Among my favorite poetry books are Tony Hoagland’s Donkey Gospel; the old collected poems of Tom Clark, When Things Get Tough on Easy StreetOoga Booga by Frederick Seidel; Frank O’Hara’s Lunch Poems. My tastes in poetry are similar to my tastes in fiction in that I’m most moved by work that goes off in odd directions and is devoid of any conventional lyricism. Poetry that some people might consider, on one level or another, a bit misanthropic—which certainly describes much of Seidel’s poetry and which is why I can keep reading it when others might put it down saying it’s horrible and he’s horrible.



Why? [Question, as asked almost thirty years ago, by an Asian-American student of a group of poets, myself included, after a reading at a coffee shop near George Mason University in Fairfax, Virginia]

I neither read nor write to be comforted and I tend not to like literature that takes me too far away from the real world. I was never able to get more than a few pages into any of the Lord of the Rings trilogy—they were among those books I could put down and did. When I was a young teenager—a time when one might be expected to get into Tolkein and all that, I started reading James Joyce and Samuel Beckett. My favorite trilogy when I was young wasn’t Lord of the Ringsbut Beckett’s MolloyMalone Dies, and The Unnamable

I gather that I was a strange kid. Being a Filipino-American on top of that strangeness, with all the cultural differences it entails, put me even more at odds with many of the people around me. I didn’t see myself reflected very much in popular culture, which perhaps drew me to the sort of culture “normal/everyday people” might find strange. I got heavily into avant-garde jazz, which paralleled my interest in literature that might seem to have a similar element of improvisation or that, at any rate, eschews anything like a three-act story structure. Certainly, that’s what was always more important to me than being able to identify with the characters in a novel or the voice in a poem.

As it is now, I still don’t read that much literature in which people like me are represented. I much prefer culture that emphasizes the representation of alienation and isolation. This isn’t to say that those aren’t topics the literature of the Asian diaspora considers, but my greater allegiance is to that sense of being lost and the condition of alienation rather than to any single group or culture (thus my affinity for Beckett’s trilogy, for example).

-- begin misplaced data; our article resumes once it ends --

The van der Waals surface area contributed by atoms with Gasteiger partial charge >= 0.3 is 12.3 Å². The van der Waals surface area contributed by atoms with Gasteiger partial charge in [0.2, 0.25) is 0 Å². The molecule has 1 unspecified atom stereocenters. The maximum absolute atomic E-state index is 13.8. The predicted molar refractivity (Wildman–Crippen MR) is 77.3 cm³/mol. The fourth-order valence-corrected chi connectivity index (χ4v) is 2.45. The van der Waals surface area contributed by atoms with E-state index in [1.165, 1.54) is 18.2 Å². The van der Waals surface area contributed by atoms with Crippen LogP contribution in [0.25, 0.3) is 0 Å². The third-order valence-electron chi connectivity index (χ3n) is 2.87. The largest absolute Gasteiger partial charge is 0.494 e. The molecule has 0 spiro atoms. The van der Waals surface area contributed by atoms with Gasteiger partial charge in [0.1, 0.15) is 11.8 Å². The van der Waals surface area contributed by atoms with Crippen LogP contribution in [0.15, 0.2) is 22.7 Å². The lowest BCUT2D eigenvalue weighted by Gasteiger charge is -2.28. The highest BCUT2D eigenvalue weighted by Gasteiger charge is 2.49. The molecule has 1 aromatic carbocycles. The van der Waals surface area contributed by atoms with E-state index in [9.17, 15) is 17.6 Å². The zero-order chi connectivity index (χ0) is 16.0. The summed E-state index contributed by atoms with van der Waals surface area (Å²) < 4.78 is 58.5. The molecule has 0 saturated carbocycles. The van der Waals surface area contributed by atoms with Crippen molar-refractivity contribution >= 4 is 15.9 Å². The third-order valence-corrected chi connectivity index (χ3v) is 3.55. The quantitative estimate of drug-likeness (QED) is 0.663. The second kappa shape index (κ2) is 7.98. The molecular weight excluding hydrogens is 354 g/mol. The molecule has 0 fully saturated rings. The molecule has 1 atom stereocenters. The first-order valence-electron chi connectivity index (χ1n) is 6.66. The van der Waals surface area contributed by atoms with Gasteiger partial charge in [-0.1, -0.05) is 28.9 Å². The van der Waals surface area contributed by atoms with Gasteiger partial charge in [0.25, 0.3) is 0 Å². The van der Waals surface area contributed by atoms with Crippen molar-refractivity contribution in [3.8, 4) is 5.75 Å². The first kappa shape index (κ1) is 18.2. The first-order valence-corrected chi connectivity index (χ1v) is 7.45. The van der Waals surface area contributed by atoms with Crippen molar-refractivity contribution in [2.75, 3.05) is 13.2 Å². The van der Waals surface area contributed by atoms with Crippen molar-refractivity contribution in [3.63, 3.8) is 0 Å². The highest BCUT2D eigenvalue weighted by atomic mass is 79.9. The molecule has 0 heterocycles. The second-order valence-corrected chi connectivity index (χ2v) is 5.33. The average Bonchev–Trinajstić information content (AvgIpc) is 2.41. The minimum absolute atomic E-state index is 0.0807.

A high level of fellowship—whether by nationality, shared interest, or affliction—tends to make me ill at ease if not suspicious. Although the sense of being lost is not exactly comforting to me, it does feel more natural—I am drawn to what feels foreign to me. If that means my mind has been colonized to some extent, so be it. My entire existence has been subject to the forces of colonization and, even though much has been lost because of that, I feel compelled to appreciate the circumstances that made me (I hope) at least slightly more original and independent.

To clarify this, let me add that, for me, it’s no help at all knowing someone else has gone through the same things I have. I really don’t believe there’s anything that can prepare you for a particular experience but that experience itself. Although James Baldwin said, “You think your pain and heartbreak are unprecedented in the history of the world, and then you read,” my response to that is that yes, we share these experiences, but we still have to go through them ourselves.

What’s more, I don’t see myself as writing poems to heal anyone or comfort anyone. I write poems to create a work of art. Art may end up helping a person, but I don’t see healing as its reason for coming into existence. As far as literature goes, healing is not part of the text—that’s what you bring to it. The healing has to be your own creation—i.e., what you bring to the work of art you encounter. 

Real art is not the equivalent of an amusement park ride or superhero movie where you sit back and let it do its business on you. Real art challenges you to rise to the task, it asks you to fill in the blanks, connect the dots, and ultimately change in some fashion. In other words, half the work is done by the artist and the other half by you—that is, if you want to get all you can out of a work of art. It's not like a drug that's just going to cure you—anything that claims it's a cure is something you better watch for because that's something that's going to try to take you over or, at any rate, sell you something you don’t need.

And so, to get back to the question of why, let me say this. I was a child. I saw a skyline in the distance that was too far for me to touch. Every time I approached it, it moved farther away, but I kept on approaching. I felt compelled to find a way to get there.




Jose Padua’s first book, A Short History of Monsters, was chosen by Billy Collins as the winner of the 2019 Miller Williams Poetry Prize and is out from the University of Arkansas Press. His poetry, fiction, and nonfiction have appeared in many publications. He has read his work at Lollapalooza, CBGBs, the Knitting Factory, the Public Theater, the Living Theater, the Nuyorican Poets' Café, the St. Mark's Poetry Project, the Split This Rock festival, and many other venues. After spending a dozen years in Washington DC and Virginia’s Shenandoah Valley, he and his family have moved slightly north to Lancaster, PA.